Women like Miss Flora, whose hair is whiter than Elvis’ Resurrection suit. Who still remembers when the biggest news in the universe wasn’t Facebook politics, it was a war in Europe. It was Jackie Robinson. It was standing in her front yard, staring at the night sky, while the television showed footage of a man walking on the moon.

“During the Great War,” Miss Flora said—tapping her foot to the banjo rhythm, “this town had flags everywhere. Hanging in stores, churches, theaters…”

I’ll just bet it did.

I remember closing my eyes while the banjo rolled. I saw the old world. Our world. With hog head cheese, Hank Aaron, rag bologna, Hoagie Carmichael, and country stores.

Like the Country Store, in Jefferson, Alabama—a creaky place that’s been along Highway 28 since your ancestors used mule-wagons. Where you can still buy everything from Duke’s mayo to plug tobacco.

The music made me see farmland—the kind owned by families, not corporations. And the way the stars look over the bay. And big lunches. Sunday naps. Women who use talcum powder after showers. Witch hazel at barbershops. Gas-station clerks who bring their bloodhounds to work.

And banjos.

The instrument sounds like history. And it sounded good in his hands. He had a light touch.

Few ever got to know Ricky. Fewer saw the little pallet where he slept during cold weather. Even fewer asked how he was doing. But he was ours. And so was his music.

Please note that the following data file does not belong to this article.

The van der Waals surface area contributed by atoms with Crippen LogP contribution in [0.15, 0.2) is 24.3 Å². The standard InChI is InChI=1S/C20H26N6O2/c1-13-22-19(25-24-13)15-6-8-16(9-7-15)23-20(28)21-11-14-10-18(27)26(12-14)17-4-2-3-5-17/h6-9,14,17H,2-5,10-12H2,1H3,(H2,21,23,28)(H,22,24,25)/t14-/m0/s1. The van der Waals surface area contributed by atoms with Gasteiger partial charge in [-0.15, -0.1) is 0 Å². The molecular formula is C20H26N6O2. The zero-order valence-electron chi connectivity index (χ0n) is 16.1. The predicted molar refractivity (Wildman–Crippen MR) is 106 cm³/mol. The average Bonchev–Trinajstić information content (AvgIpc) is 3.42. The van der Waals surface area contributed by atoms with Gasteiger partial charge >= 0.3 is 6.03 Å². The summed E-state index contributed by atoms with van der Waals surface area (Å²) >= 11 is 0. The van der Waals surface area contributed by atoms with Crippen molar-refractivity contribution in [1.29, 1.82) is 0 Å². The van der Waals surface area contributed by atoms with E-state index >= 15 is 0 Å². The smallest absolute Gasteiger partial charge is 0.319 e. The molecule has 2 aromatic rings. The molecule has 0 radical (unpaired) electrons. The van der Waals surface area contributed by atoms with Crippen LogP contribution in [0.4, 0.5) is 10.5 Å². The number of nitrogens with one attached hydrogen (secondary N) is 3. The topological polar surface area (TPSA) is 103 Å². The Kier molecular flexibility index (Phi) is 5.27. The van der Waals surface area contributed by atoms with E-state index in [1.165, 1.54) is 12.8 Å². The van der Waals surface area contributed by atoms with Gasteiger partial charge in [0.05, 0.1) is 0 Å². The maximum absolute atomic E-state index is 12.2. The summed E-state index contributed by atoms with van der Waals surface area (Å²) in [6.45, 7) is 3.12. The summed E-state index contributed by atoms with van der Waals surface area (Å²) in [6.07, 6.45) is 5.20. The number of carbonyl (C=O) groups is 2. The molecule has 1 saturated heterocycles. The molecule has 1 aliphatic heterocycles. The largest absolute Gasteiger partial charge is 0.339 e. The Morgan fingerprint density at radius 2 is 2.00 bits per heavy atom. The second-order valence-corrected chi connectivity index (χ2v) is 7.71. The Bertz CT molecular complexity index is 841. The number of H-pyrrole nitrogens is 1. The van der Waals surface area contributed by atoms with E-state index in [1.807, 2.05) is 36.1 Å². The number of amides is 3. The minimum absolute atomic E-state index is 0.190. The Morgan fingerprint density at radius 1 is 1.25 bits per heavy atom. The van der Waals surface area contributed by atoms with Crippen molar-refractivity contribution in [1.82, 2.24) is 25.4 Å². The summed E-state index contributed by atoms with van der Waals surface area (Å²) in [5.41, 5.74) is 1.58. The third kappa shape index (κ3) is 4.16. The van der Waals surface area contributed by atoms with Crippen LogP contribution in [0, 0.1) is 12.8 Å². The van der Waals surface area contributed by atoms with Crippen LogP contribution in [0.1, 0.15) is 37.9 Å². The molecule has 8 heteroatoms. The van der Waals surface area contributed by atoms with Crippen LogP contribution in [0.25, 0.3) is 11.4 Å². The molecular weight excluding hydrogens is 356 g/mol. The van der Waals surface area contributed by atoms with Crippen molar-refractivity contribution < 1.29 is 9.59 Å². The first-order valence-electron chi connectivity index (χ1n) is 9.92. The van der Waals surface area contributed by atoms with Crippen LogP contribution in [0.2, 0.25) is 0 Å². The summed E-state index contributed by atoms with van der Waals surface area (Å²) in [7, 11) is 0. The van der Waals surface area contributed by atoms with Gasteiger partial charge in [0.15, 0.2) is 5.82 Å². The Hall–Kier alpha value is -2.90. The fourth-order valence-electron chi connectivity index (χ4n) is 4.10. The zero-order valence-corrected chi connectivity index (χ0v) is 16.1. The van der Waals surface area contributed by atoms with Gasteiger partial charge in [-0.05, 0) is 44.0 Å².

When he finished playing that day, I watched children applaud him.

He told the kids: “My father instilled four things in me, you wanna hear‘em?”


The kids were eating out of his hand.

“PLEASE!” they shouted. “TELL US!”

He held up four fingers and said, “Don’t lie, don’t steal, don’t judge, and don’t disrespect nobody.”

He was beautiful. And this afternoon, he finally got to see his mansion.


  1. Linda D. - August 25, 2018 5:52 am

    Truly lyrical, Sean. RIP, Mr. Edenfield.

  2. Pecos Kate - August 25, 2018 11:05 am

    Beautiful tribute. Heart wrenching. Bittersweet.

  3. Sandra Smith - August 25, 2018 11:31 am

    He got his mansion, and we lost an Angel on Earth. ???

  4. Connie Havard Ryland - August 25, 2018 12:20 pm

    Sweet. Brings back memories of my music playing family. Sad but happy.

  5. Joy - August 25, 2018 12:32 pm

    Another great story about a man who used his talent to praise God and please people. Thank you Ricky Edenfield for blessing so many people and most of all pleasing God. I really liked the four things your father taught you.

    Thanks again Sean….you are the greatest.

  6. Jackye Thompson - August 25, 2018 12:46 pm